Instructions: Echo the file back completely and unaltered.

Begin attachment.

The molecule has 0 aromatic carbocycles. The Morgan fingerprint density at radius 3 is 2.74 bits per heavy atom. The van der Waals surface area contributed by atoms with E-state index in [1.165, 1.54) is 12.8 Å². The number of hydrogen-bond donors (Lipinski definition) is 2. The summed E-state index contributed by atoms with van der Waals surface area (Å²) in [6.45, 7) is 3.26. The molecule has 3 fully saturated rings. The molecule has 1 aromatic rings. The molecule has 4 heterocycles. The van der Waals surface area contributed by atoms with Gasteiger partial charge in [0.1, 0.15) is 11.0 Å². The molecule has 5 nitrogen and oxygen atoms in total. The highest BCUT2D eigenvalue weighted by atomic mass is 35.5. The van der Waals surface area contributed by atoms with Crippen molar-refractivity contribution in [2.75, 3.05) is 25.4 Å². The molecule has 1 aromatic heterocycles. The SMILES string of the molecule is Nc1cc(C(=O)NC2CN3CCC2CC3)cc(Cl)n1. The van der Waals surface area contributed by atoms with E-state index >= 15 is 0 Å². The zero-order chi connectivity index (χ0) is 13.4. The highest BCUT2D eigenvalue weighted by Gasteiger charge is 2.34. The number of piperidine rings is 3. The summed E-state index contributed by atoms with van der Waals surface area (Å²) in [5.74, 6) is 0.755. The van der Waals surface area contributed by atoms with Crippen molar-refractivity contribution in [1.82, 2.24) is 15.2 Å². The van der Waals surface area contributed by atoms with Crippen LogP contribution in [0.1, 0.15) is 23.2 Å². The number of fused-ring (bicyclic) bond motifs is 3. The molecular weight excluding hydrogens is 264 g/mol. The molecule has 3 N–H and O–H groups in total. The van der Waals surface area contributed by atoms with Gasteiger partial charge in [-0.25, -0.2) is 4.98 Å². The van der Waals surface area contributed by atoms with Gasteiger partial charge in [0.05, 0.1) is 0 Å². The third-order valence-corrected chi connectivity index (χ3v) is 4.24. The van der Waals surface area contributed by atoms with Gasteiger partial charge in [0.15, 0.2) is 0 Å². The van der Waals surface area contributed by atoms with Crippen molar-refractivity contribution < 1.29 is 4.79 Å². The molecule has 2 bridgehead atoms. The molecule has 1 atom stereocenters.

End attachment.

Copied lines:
The molecule has 0 aromatic carbocycles. The Morgan fingerprint density at radius 3 is 2.74 bits per heavy atom. The van der Waals surface area contributed by atoms with E-state index in [1.165, 1.54) is 12.8 Å². The number of hydrogen-bond donors (Lipinski definition) is 2. The summed E-state index contributed by atoms with van der Waals surface area (Å²) in [6.45, 7) is 3.26. The molecule has 3 fully saturated rings. The molecule has 1 aromatic rings. The molecule has 4 heterocycles. The van der Waals surface area contributed by atoms with Gasteiger partial charge in [0.1, 0.15) is 11.0 Å². The molecule has 5 nitrogen and oxygen atoms in total. The highest BCUT2D eigenvalue weighted by atomic mass is 35.5. The van der Waals surface area contributed by atoms with Crippen molar-refractivity contribution in [2.75, 3.05) is 25.4 Å². The molecule has 1 aromatic heterocycles. The SMILES string of the molecule is Nc1cc(C(=O)NC2CN3CCC2CC3)cc(Cl)n1. The van der Waals surface area contributed by atoms with E-state index >= 15 is 0 Å². The zero-order chi connectivity index (χ0) is 13.4. The highest BCUT2D eigenvalue weighted by Gasteiger charge is 2.34. The number of piperidine rings is 3. The summed E-state index contributed by atoms with van der Waals surface area (Å²) in [5.74, 6) is 0.755. The van der Waals surface area contributed by atoms with Crippen molar-refractivity contribution in [1.82, 2.24) is 15.2 Å². The van der Waals surface area contributed by atoms with Crippen LogP contribution in [0.1, 0.15) is 23.2 Å². The number of fused-ring (bicyclic) bond motifs is 3. The molecular weight excluding hydrogens is 264 g/mol. The molecule has 3 N–H and O–H groups in total. The van der Waals surface area contributed by atoms with Gasteiger partial charge in [-0.25, -0.2) is 4.98 Å². The van der Waals surface area contributed by atoms with Gasteiger partial charge in [0.05, 0.1) is 0 Å². The third-order valence-corrected chi connectivity index (χ3v) is 4.24. The van der Waals surface area contributed by atoms with Gasteiger partial charge in [0.15, 0.2) is 0 Å². The van der Waals surface area contributed by atoms with Crippen molar-refractivity contribution < 1.29 is 4.79 Å². The molecule has 2 bridgehead atoms. The molecule has 1 atom stereocenters.